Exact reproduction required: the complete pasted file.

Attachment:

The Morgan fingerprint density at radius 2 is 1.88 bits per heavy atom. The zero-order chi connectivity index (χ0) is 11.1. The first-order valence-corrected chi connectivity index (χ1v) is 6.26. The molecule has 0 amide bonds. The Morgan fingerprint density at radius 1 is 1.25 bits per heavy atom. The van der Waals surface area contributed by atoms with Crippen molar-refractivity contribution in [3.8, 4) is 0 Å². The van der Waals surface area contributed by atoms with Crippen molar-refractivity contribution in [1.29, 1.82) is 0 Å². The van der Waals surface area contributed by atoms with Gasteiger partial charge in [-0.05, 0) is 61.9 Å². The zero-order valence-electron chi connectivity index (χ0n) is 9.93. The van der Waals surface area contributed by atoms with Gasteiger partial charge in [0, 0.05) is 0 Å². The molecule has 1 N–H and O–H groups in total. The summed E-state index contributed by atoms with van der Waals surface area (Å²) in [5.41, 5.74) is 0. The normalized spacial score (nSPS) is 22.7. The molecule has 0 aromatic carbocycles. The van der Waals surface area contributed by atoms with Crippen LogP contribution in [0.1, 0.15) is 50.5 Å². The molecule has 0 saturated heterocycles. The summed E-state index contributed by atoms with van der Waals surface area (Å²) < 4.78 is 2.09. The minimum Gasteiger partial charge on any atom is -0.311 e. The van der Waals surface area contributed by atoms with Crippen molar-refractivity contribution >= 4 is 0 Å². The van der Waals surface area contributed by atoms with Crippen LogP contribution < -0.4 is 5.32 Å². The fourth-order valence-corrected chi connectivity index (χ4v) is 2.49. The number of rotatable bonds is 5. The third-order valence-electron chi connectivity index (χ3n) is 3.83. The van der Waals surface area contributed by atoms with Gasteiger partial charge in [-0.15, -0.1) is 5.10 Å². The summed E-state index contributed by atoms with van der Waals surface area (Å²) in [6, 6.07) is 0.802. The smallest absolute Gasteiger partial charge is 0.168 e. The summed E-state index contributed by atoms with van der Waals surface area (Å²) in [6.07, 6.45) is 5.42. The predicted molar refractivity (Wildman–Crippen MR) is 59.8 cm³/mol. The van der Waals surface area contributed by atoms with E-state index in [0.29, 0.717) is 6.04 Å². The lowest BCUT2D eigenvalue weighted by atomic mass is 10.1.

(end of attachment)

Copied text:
The Morgan fingerprint density at radius 2 is 1.88 bits per heavy atom. The zero-order chi connectivity index (χ0) is 11.1. The first-order valence-corrected chi connectivity index (χ1v) is 6.26. The molecule has 0 amide bonds. The Morgan fingerprint density at radius 1 is 1.25 bits per heavy atom. The van der Waals surface area contributed by atoms with Crippen molar-refractivity contribution in [3.8, 4) is 0 Å². The van der Waals surface area contributed by atoms with Crippen molar-refractivity contribution in [1.29, 1.82) is 0 Å². The van der Waals surface area contributed by atoms with Gasteiger partial charge in [-0.05, 0) is 61.9 Å². The zero-order valence-electron chi connectivity index (χ0n) is 9.93. The van der Waals surface area contributed by atoms with Gasteiger partial charge in [0, 0.05) is 0 Å². The molecule has 1 N–H and O–H groups in total. The summed E-state index contributed by atoms with van der Waals surface area (Å²) in [5.41, 5.74) is 0. The normalized spacial score (nSPS) is 22.7. The molecule has 0 aromatic carbocycles. The van der Waals surface area contributed by atoms with Crippen LogP contribution in [0.1, 0.15) is 50.5 Å². The molecule has 0 saturated heterocycles. The summed E-state index contributed by atoms with van der Waals surface area (Å²) < 4.78 is 2.09. The minimum Gasteiger partial charge on any atom is -0.311 e. The van der Waals surface area contributed by atoms with Crippen molar-refractivity contribution >= 4 is 0 Å². The van der Waals surface area contributed by atoms with Crippen LogP contribution < -0.4 is 5.32 Å². The fourth-order valence-corrected chi connectivity index (χ4v) is 2.49. The number of rotatable bonds is 5. The third-order valence-electron chi connectivity index (χ3n) is 3.83. The van der Waals surface area contributed by atoms with Gasteiger partial charge in [-0.15, -0.1) is 5.10 Å². The summed E-state index contributed by atoms with van der Waals surface area (Å²) in [6, 6.07) is 0.802. The smallest absolute Gasteiger partial charge is 0.168 e. The summed E-state index contributed by atoms with van der Waals surface area (Å²) in [6.07, 6.45) is 5.42. The predicted molar refractivity (Wildman–Crippen MR) is 59.8 cm³/mol. The van der Waals surface area contributed by atoms with E-state index in [0.29, 0.717) is 6.04 Å². The lowest BCUT2D eigenvalue weighted by atomic mass is 10.1.